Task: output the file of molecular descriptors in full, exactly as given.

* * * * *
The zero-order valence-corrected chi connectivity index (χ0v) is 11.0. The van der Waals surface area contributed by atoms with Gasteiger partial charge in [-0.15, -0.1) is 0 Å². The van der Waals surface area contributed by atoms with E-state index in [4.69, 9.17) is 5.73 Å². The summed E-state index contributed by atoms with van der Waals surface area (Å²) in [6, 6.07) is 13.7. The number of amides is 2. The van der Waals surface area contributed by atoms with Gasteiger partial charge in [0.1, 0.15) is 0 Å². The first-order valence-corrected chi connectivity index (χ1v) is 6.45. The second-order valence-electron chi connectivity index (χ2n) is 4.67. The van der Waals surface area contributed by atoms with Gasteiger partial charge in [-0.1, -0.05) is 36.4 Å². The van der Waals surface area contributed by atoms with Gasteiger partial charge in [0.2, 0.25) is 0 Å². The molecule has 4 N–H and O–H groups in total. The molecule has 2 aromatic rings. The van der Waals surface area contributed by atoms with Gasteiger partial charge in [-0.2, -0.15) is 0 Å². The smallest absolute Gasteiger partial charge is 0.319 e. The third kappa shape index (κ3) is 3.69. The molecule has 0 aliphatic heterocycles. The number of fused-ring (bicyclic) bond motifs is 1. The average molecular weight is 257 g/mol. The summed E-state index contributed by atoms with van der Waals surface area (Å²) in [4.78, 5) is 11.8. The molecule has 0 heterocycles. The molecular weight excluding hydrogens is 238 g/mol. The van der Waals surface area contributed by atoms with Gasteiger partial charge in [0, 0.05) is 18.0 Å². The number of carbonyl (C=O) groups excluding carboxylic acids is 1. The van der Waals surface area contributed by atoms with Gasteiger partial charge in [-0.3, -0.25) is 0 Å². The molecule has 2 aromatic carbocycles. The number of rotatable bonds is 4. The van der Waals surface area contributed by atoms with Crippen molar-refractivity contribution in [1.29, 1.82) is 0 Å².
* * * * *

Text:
The zero-order valence-corrected chi connectivity index (χ0v) is 11.0. The van der Waals surface area contributed by atoms with Gasteiger partial charge in [-0.15, -0.1) is 0 Å². The van der Waals surface area contributed by atoms with E-state index in [4.69, 9.17) is 5.73 Å². The summed E-state index contributed by atoms with van der Waals surface area (Å²) in [6, 6.07) is 13.7. The number of amides is 2. The van der Waals surface area contributed by atoms with Gasteiger partial charge in [0.1, 0.15) is 0 Å². The first-order valence-corrected chi connectivity index (χ1v) is 6.45. The second-order valence-electron chi connectivity index (χ2n) is 4.67. The van der Waals surface area contributed by atoms with Gasteiger partial charge in [-0.1, -0.05) is 36.4 Å². The van der Waals surface area contributed by atoms with Gasteiger partial charge in [0.2, 0.25) is 0 Å². The molecule has 4 N–H and O–H groups in total. The molecule has 2 aromatic rings. The van der Waals surface area contributed by atoms with Gasteiger partial charge in [-0.2, -0.15) is 0 Å². The smallest absolute Gasteiger partial charge is 0.319 e. The third kappa shape index (κ3) is 3.69. The molecule has 0 aliphatic heterocycles. The number of fused-ring (bicyclic) bond motifs is 1. The average molecular weight is 257 g/mol. The summed E-state index contributed by atoms with van der Waals surface area (Å²) in [4.78, 5) is 11.8. The molecule has 0 heterocycles. The molecular weight excluding hydrogens is 238 g/mol. The van der Waals surface area contributed by atoms with Gasteiger partial charge in [0, 0.05) is 18.0 Å². The number of carbonyl (C=O) groups excluding carboxylic acids is 1. The van der Waals surface area contributed by atoms with Gasteiger partial charge in [-0.3, -0.25) is 0 Å². The molecule has 2 aromatic carbocycles. The number of rotatable bonds is 4. The van der Waals surface area contributed by atoms with Crippen molar-refractivity contribution in [1.29, 1.82) is 0 Å².